Death Star Architecture
Today I want to talk about something I’ve seen in a few places that just frustrates me to no end: the repeated failed strangler pattern.
To make sure we’re all on the same page: The strangler pattern is when you want to overhaul an existing system and you do so by wrapping it in a facade. You swap out components under the facade from old bits to new bits, eventually strangling the old system and removing the facade so only the new stuff is left. The idea is that doing this over time potentially has lower risk than rewriting an existing system from scratch.
There are a couple of articles on this pattern here:
In general, I think this is a decent pattern. However, I take issue with the implication of this line from the Fowler article (emphasis mine):
They aren’t yet at the point where the old application is strangled - but they’ve delivered valuable functionality to the business that gives the team the credibility to go further. And even if they stop now, they have a huge return on investment - which is more than many cut-over rewrites achieve.
My challenge is around the notion that you can do a partial strangler and that’s an OK - or even good - thing.
My experience directly contradicts this. Let’s take a hypothetical example:
Let’s say you started out a long time ago, in a galaxy far, far away, with a simple string processing engine. It was long before SOAP or REST. It did what it needed to do, you sold it, and you got some customers up and running with it.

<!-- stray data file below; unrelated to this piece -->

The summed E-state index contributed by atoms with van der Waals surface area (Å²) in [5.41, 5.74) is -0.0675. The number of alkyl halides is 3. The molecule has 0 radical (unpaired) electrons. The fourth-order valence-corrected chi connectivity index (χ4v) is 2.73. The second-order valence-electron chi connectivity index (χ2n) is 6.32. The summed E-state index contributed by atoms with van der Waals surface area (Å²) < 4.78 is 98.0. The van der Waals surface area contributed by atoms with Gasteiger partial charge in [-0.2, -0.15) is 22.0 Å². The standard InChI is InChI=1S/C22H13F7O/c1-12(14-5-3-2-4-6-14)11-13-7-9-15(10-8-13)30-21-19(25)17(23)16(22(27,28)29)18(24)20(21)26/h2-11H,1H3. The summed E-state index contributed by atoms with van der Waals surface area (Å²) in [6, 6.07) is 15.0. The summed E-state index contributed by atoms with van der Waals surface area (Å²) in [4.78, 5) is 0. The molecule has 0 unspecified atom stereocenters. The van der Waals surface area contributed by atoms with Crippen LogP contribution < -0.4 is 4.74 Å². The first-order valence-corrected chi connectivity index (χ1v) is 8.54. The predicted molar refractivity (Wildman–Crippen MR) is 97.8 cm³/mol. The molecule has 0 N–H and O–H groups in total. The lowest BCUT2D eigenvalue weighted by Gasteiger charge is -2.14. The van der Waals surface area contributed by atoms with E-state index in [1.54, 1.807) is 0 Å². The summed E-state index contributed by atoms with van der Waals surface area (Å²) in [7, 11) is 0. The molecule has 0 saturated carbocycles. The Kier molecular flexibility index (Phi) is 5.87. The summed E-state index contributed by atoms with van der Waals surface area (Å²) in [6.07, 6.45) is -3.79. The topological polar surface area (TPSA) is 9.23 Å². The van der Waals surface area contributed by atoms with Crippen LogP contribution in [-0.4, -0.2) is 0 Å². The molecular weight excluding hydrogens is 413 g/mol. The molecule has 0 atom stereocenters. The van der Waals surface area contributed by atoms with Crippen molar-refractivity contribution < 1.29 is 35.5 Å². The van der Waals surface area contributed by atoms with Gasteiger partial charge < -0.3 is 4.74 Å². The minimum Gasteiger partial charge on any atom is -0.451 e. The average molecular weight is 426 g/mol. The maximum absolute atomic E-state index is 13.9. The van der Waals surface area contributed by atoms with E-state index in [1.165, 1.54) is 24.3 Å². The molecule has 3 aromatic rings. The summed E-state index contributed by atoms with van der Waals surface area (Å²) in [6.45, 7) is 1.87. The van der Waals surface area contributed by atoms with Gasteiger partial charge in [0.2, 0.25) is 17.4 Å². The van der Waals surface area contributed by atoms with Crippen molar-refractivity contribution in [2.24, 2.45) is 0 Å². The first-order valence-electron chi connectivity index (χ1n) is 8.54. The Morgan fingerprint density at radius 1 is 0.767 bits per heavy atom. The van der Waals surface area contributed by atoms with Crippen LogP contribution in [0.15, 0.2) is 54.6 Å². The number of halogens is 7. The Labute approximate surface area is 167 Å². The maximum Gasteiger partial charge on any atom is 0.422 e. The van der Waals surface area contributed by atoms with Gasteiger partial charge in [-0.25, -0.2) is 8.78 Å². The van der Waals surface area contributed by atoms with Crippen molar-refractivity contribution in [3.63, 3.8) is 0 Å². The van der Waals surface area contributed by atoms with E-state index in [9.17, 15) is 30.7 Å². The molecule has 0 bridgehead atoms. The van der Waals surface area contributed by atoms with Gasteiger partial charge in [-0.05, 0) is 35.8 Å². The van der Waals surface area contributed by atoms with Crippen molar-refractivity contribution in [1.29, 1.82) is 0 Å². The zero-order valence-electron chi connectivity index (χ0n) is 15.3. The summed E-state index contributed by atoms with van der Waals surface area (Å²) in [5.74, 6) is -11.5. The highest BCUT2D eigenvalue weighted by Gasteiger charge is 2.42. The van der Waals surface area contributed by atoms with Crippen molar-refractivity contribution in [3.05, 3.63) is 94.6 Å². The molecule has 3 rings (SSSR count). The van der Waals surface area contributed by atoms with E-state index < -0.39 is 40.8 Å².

So far, so good. SOAP comes along, and XML is pretty awesome, so you decide you want to start moving away from arbitrary string-in, string-out and to something with more formal contracts. Cool! Strangler to the rescue. Except… you do still have some customers that won’t really be able to update right away… you need to leave access to the original string processing engine in place. New folks can take the new interface, though, so that’s good, right?
Turns out the strangler to convert strings to XML wasn’t quite SOAP due to some custom extensions you needed to create to make it work with the string processing engine. You still really want some SOAP wrappers on this thing, though, so you can start decoupling things and iterate faster over individual services/features. Let’s wrap the XML message handling with actual SOAP contracts that are pretty close to but not exactly like the XML messages.
Except… you sold the XML messaging to some customers and they can’t really switch to the slightly modified contracts for the services. And you really haven’t pushed those original string processor customers to upgrade yet because they’re threatening to leave if you create any breakages.
OK, this time for reals - REST is a bit lighter weight and would lend itself better to some of the new prospective clients’ needs. Getting some REST microservice support in there could really get things going, especially since most of the developers you’re hiring now are more versed in REST and that’s the direction your market is going.
(I bet you see where this is going…)
Except… now you have customers on all three previous layers: SOAP, XML messaging, and string messaging. Gotta keep access to all three of those things. No breaking changes! Ever!
Does that look at all familiar?
This is why I call it “Death Star Architecture.” You’re not finishing the strangler, so instead of getting the benefit of the pattern, you’re just adding layers to your system that all need to be maintained and tested.
Finish your strangler! In the short term it may seem like you’re getting benefits, but long term the unfinished work results in technical debt that will ultimately cause your destruction.